"For the past eight years, conservatives have marched in lockstep to defend the indefensible. Just about everything that President Bush and his administration have done has been endlessly praised, defended and echoed. In fact, in their arrogance, Republicans have described Bush's actions -- to an increasingly skeptical populace -- as creating its own new reality.
I'm thinking of the unnamed Bush official who, in 2005, told reporter Ron Suskind, "We're an empire now, and when we act, we create our own reality. And while you're studying that reality -- judiciously, as you will -- we'll act again, creating other new realities, which you can study too, and that's how things will sort out. We're history's actors... and you, all of you, will be left to just study what we do."
Now that most of America has rejected Bush's version of reality, you have to ask, what were these people thinking?
Was it the lizard brain in action? That's the "Amygdala" , an almond-sized part of the right side of the brain that generates fear and blocks out the logical left side of the brain. When presented with a life-threatening situation, the Amygdala kicks into gear in the classic "flight or fight" mode. Reason becomes impossible and the subconscious looks for any nonverbal cue that communicates safety and security.
Since 9/11, the lizard brain of the white heterosexual male appears to have been in charge of the national psyche. Fear of terrorism, of "the other," of pointy-headed do-gooder liberals out to take your Bibles and guns away, of homosexuals and feminists and black people -- has been steering the ship of state. No questions allowed.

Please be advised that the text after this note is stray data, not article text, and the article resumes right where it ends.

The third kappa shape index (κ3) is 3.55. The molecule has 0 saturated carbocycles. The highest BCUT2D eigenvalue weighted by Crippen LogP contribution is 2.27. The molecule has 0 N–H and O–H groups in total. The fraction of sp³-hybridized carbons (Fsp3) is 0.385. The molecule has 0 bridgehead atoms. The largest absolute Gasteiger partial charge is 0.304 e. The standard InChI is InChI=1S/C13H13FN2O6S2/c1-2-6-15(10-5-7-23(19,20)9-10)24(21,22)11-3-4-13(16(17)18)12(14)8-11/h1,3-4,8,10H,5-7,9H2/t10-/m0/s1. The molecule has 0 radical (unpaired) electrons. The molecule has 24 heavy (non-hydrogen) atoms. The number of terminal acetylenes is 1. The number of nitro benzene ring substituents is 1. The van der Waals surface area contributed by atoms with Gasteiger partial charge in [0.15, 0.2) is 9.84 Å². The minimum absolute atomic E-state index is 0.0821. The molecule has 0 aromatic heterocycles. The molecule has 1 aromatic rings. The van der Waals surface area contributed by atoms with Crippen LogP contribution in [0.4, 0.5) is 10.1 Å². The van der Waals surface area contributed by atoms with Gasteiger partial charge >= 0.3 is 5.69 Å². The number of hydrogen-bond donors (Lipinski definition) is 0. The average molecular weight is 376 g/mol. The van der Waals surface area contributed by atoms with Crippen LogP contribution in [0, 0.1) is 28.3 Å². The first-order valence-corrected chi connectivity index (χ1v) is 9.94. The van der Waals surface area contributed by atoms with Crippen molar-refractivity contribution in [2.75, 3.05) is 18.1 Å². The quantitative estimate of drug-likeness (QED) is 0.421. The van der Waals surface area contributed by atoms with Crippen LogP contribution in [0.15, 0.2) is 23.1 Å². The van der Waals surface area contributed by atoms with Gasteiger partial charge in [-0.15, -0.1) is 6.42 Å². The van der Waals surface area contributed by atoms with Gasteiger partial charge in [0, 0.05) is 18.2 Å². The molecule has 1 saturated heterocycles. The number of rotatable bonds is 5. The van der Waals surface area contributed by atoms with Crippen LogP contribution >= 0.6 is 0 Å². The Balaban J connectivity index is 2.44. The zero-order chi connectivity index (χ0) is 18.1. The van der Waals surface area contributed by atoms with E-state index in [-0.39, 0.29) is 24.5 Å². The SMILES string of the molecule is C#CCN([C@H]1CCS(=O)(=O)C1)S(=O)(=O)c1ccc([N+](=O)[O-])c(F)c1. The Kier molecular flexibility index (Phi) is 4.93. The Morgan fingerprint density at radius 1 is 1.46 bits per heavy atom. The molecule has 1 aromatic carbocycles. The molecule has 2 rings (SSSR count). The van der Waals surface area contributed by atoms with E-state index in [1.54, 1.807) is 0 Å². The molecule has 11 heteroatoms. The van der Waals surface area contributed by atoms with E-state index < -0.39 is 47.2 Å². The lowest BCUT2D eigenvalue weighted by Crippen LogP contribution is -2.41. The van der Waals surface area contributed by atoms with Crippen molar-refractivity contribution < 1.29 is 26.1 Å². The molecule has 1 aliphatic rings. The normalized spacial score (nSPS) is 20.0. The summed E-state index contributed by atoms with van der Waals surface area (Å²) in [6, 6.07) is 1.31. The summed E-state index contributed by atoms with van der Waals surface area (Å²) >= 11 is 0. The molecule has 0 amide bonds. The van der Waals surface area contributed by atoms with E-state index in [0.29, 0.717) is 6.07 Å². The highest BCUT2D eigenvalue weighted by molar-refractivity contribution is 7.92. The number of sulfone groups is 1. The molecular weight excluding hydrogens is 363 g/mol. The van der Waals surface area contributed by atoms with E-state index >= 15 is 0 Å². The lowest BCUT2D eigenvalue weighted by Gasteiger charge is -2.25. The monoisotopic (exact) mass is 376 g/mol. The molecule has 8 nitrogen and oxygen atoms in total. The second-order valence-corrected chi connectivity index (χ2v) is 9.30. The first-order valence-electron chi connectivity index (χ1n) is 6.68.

We like to think that this election was a triumph for the reality-based, multicultural community, the people who didn't believe we would be greeted as liberators in Iraq and who suspected that cowboy capitalism...just might not advance the greater good.
"Primatologists have known for some time that organized, lethal violence is common between groups of chimpanzees, our closest relatives. Whether between chimps or hunter-gatherers, however, intergroup violence is nothing like modern pitched battles. Instead, it tends to take the form of brief raids using overwhelming force, so that the aggressors run little risk of injury. "It's not like the Somme," says Richard Wrangham, a primatologist at Harvard University. "You go off, you make a hit, you come back again."This opportunistic violence helps the aggressors weaken rival groups and thus expand their territorial holdings."
What: -Joyce Marcel, "Lizard Brains," CommonDreams.org, 8.19.2008, Why: -Robert Holmes, "How Warfare Shaped Human Evolution," New Scientist, 11.12.2008. Image: Screenshot -"2001: A Space Odyssey," directed by Stanley Kubrick, 1968).